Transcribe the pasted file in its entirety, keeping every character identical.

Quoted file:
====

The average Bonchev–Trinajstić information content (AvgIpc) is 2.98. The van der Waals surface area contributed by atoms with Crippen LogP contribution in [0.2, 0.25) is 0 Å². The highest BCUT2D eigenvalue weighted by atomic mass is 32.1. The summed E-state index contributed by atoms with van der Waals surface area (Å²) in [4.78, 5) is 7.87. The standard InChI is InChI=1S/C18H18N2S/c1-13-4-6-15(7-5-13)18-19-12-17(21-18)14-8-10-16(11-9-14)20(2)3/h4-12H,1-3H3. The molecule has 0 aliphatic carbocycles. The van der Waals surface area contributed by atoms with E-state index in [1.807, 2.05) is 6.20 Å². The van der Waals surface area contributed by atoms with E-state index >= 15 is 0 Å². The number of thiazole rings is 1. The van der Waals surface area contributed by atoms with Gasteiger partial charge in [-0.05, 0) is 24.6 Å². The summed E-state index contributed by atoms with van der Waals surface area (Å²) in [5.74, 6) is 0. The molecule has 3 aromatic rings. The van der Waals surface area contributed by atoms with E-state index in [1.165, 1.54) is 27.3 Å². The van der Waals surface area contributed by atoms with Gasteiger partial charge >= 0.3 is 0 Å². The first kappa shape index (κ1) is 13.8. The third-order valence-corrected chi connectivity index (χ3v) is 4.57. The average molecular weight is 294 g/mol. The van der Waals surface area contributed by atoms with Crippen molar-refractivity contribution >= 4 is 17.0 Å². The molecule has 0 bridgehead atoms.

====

The average Bonchev–Trinajstić information content (AvgIpc) is 2.98. The van der Waals surface area contributed by atoms with Crippen LogP contribution in [0.2, 0.25) is 0 Å². The highest BCUT2D eigenvalue weighted by atomic mass is 32.1. The summed E-state index contributed by atoms with van der Waals surface area (Å²) in [4.78, 5) is 7.87. The standard InChI is InChI=1S/C18H18N2S/c1-13-4-6-15(7-5-13)18-19-12-17(21-18)14-8-10-16(11-9-14)20(2)3/h4-12H,1-3H3. The molecule has 0 aliphatic carbocycles. The van der Waals surface area contributed by atoms with E-state index in [1.807, 2.05) is 6.20 Å². The van der Waals surface area contributed by atoms with E-state index >= 15 is 0 Å². The number of thiazole rings is 1. The van der Waals surface area contributed by atoms with Gasteiger partial charge in [-0.05, 0) is 24.6 Å². The summed E-state index contributed by atoms with van der Waals surface area (Å²) in [5.74, 6) is 0. The molecule has 3 aromatic rings. The van der Waals surface area contributed by atoms with E-state index in [1.165, 1.54) is 27.3 Å². The van der Waals surface area contributed by atoms with Gasteiger partial charge >= 0.3 is 0 Å². The first kappa shape index (κ1) is 13.8. The third-order valence-corrected chi connectivity index (χ3v) is 4.57. The average molecular weight is 294 g/mol. The van der Waals surface area contributed by atoms with Crippen molar-refractivity contribution >= 4 is 17.0 Å². The molecule has 0 bridgehead atoms.